5 classic small business social media mistakes

By Nina Ritz

You know well by now that your small business requires a social media presence – that’s a given. Social media networks are now a key marketing tool used by corporations and solopreneurs alike. In fact, the smaller scale of your business can be used as an advantage to help you build a loyal online audience because you can cultivate a more authentic, personal (perhaps even community-driven) approach.

But it’s not enough to just “be on social.” You might be something of a social media butterfly on personal accounts, but using it as part of a marketing strategy for your business requires a specific mindset. This is where small business owners often go wrong right from the start, not using its full potential – or worse, presenting themselves in a way that just doesn’t sit well with the audience. Here we cover these classic mistakes to help you avoid them entirely so your social media presence gives you the results you want.

Using a personal account for your business

This is a huge no-no from the start. But surprisingly enough, the 2017 State of Small Business Report by Wasp Barcode Technologies, which surveyed over 1100 small businesses within the US, points to only 37% using designated business social media accounts. Why is this bad?

Firstly, blending your personal and business accounts looks unprofessional, just like doing so with your bank accounts would be. That said, if you try to maintain a professional look, you’ll need to really watch your activity – not just what you’re sharing, but also who you’re following, what you’re commenting on and “liking,” and so on. You end up with a weird blend that’s neither a business account nor a personal one, as it is nearly impossible to stay authentic on either end. So just separate them – it’s easy and free. Then you can focus on uniting your brand with your social media strategy, while your personal account will remain free of awkward calculation.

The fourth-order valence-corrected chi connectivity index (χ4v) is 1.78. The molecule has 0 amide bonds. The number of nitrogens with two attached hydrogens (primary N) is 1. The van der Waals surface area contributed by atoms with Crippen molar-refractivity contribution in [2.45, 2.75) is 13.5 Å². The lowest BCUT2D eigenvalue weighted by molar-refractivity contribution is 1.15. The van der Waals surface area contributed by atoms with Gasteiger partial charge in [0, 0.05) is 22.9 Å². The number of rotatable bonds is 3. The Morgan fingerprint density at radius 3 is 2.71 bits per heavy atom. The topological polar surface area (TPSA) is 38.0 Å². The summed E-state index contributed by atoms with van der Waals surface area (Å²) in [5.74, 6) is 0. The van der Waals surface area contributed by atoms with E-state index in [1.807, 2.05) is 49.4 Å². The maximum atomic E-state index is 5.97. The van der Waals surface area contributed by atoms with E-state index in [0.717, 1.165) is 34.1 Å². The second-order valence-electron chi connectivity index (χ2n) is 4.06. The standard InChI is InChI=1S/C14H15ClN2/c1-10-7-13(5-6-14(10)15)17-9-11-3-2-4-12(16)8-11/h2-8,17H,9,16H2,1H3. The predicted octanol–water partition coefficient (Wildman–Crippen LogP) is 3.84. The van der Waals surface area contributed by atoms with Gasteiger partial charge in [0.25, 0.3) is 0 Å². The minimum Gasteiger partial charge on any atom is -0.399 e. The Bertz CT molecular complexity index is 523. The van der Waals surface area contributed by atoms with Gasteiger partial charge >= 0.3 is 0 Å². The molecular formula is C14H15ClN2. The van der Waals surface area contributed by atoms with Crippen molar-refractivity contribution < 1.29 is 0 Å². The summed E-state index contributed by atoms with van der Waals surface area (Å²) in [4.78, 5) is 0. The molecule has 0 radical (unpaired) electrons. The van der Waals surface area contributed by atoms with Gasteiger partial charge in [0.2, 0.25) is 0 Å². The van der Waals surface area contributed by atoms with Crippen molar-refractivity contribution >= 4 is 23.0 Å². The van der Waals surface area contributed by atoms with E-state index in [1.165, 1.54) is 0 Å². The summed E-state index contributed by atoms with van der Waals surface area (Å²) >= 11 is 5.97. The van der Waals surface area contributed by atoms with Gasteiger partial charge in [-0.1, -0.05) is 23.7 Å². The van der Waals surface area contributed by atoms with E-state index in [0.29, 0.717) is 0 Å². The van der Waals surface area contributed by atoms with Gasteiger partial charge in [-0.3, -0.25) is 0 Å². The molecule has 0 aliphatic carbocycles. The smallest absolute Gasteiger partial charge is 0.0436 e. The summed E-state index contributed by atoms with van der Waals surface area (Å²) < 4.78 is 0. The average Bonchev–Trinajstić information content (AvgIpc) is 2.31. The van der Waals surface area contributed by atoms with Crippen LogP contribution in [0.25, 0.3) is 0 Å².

[amazon_link asins=’1118269748′ template=’ProductAd’ store=’succeeding0d-20′ marketplace=’US’ link_id=’81732246-709e-11e8-ac05-03be040e2ce9′]Spreading out on too many platforms

A well-cultivated social media presence on any platform requires time, effort, attention to detail in order to stand out from the crowd, and continually engaging with your audience. Your time and internal resources are limited, so if you want to do it properly, take on one platform at a time. Think carefully about how you want to get your message across, prioritize, and pick out which platform suits you best; this will depend on factors such as the type of business you’re running and which platform is most used by your target audience.

Posting the exact same content on different platforms

This is a very common mistake. It is directly related to the previous point we’ve talked about, as it’s usually the result of spreading yourself too thin across social media. Here’s the thing: your audience is very likely to be using multiple social media platforms. If they always see the exact same message on each one, they’ll feel spammed and really have no reason to follow you on more than one.